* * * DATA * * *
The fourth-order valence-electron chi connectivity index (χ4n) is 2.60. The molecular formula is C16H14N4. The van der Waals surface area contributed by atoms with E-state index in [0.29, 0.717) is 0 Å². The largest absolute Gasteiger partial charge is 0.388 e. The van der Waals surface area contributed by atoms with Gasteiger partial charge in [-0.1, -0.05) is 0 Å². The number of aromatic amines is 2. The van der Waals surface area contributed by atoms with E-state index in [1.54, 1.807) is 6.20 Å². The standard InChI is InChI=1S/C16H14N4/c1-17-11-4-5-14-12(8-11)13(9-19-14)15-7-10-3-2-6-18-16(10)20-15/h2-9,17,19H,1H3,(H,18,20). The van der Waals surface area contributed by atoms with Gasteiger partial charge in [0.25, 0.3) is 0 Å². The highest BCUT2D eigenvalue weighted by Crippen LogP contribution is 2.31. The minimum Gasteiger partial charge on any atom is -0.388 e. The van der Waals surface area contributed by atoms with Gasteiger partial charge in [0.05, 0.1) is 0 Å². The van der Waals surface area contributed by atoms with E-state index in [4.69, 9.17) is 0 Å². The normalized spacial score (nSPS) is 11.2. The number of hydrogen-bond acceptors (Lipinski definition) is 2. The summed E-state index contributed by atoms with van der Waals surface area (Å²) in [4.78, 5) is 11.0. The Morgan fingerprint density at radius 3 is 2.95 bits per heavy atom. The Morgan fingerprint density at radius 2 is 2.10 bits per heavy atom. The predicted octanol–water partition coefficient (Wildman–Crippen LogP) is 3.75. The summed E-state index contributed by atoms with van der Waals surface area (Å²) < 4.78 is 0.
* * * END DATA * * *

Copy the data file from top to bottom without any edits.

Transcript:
The fourth-order valence-electron chi connectivity index (χ4n) is 2.60. The molecular formula is C16H14N4. The van der Waals surface area contributed by atoms with E-state index in [0.29, 0.717) is 0 Å². The largest absolute Gasteiger partial charge is 0.388 e. The van der Waals surface area contributed by atoms with Gasteiger partial charge in [-0.1, -0.05) is 0 Å². The number of aromatic amines is 2. The van der Waals surface area contributed by atoms with E-state index in [1.54, 1.807) is 6.20 Å². The standard InChI is InChI=1S/C16H14N4/c1-17-11-4-5-14-12(8-11)13(9-19-14)15-7-10-3-2-6-18-16(10)20-15/h2-9,17,19H,1H3,(H,18,20). The van der Waals surface area contributed by atoms with Gasteiger partial charge in [0.25, 0.3) is 0 Å². The highest BCUT2D eigenvalue weighted by Crippen LogP contribution is 2.31. The minimum Gasteiger partial charge on any atom is -0.388 e. The van der Waals surface area contributed by atoms with Gasteiger partial charge in [0.05, 0.1) is 0 Å². The van der Waals surface area contributed by atoms with E-state index in [4.69, 9.17) is 0 Å². The normalized spacial score (nSPS) is 11.2. The number of hydrogen-bond acceptors (Lipinski definition) is 2. The summed E-state index contributed by atoms with van der Waals surface area (Å²) in [4.78, 5) is 11.0. The Morgan fingerprint density at radius 3 is 2.95 bits per heavy atom. The Morgan fingerprint density at radius 2 is 2.10 bits per heavy atom. The predicted octanol–water partition coefficient (Wildman–Crippen LogP) is 3.75. The summed E-state index contributed by atoms with van der Waals surface area (Å²) < 4.78 is 0.